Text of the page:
The NADA website will not provide a direct diminished value estimate. Instead, this simply shows the standard market price of your vehicle. 

Maximum Diminished Value Claim

The next step is determining the “base rate loss” for your vehicle. Most insurance providers set the base rate loss at 10% of a vehicle’s standard market value.
 
This means that this number will usually be 10% of the NADA estimate. The base rate loss is the maximum amount of recovery that you can claim according to the 17c calculator method.

Accounting for Damage

The 17c method then requires you to account for the damage to your vehicle. This is done by assigning a number between 0.00 and 1.00 and multiplying the base rate loss by that number.
 
This number is known as the “damage multiplier.” A higher multiplier represents more severe damage to the vehicle.
 
Typically, the multiplier numbers are assigned in the following way:

  • 0.00 – No noticeable damage to the vehicle
  • 0.25 – Only minor damage to the vehicle
  • 0.50 – Moderate damage to the vehicle’s frame or panels
  • 0.75 – Serious damage to the vehicle’s frame or panels
  • 1.00 – Extreme structural damage to the vehicle

As you can see, judgments of the severity of property damage are subjective. Because of this, you should secure the services of a skilled attorney to argue for the highest possible damage multiplier.
 
Insurance providers always push for a lower multiplier. This allows them to pay less to diminished value claimants.

Accounting for Mileage

Third, the 17c method requires you to account for the mileage on the vehicle. In most cases, higher mileage represents more wear to the vehicle and more depreciation.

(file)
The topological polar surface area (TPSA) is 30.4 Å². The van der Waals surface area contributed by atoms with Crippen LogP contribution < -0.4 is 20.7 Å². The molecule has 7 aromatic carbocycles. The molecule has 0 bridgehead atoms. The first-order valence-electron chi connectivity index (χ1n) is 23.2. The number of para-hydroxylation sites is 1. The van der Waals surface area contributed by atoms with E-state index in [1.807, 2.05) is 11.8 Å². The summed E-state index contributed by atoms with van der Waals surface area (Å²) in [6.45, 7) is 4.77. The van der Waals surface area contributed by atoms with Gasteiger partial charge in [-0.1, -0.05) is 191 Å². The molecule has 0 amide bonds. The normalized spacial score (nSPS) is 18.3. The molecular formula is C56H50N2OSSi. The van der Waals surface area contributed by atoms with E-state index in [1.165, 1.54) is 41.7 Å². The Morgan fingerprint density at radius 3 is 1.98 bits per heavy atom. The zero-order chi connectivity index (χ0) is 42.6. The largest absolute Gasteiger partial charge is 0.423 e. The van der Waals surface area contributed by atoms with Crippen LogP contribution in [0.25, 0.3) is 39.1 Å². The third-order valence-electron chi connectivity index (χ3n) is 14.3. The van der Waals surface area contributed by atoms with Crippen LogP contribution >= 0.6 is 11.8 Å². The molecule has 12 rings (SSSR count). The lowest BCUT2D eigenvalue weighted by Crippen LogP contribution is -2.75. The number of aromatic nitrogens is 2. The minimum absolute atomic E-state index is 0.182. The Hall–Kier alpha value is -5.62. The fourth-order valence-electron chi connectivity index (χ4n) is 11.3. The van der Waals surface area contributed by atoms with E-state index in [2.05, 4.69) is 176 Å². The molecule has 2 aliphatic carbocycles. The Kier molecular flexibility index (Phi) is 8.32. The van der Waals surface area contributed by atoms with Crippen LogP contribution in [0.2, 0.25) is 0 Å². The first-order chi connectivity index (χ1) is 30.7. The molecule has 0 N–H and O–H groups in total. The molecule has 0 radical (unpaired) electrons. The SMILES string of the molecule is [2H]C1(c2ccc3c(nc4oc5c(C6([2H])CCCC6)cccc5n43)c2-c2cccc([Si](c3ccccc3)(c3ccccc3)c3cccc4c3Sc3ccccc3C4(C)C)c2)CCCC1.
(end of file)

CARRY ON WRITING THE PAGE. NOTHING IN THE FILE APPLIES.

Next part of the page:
Often, mileage multipliers are determined in the following way:

  • 0.00 – Cars with at least 100,000 miles 
  • 0.20 – Cars with 80,000-99,999 miles
  • 0.40 – Cars with 60,000-79,999 miles
  • 0.60 – Cars with 40,000-59,999 miles
  • 0.80 – Cars with 20,000-39,999 miles
  • 1.00 – Cars with fewer than 20,000 miles

Like the damage multiplier, this number affects the value of a claim. However, the mileage multiplier decreases the claim’s value. 
 
Vehicles with higher odometer readings tend to be worth less than those with fewer miles. 

How Can an Attorney Help in My Diminished Value Case?

A diminished value case involves a highly complex claims process. Many car accident victims accept lowball settlement offers to avoid the convoluted requirements and deadlines.
 
A skilled legal professional will have plenty of experience handling these types of claims. They will ensure that you do not agree to unreasonably low offers from a tightfisted insurance company.
 
Accomplished attorneys know that the 17c method often underestimates the amount of value that a vehicle has lost. For instance, mileage is accounted for twice in the 17c method. 
 
The NADA general market value accounts for the vehicle’s mileage. The mileage multiplier then further penalizes the claimant for their odometer reading.
 
A trustworthy representative will expose these unfair disadvantages and fight for maximum compensation in your diminished value claim. When you need a Nashville car accident diminished value calculator, do not only search online.
 
Contact the best law firm in Nashville–Morgan & Morgan.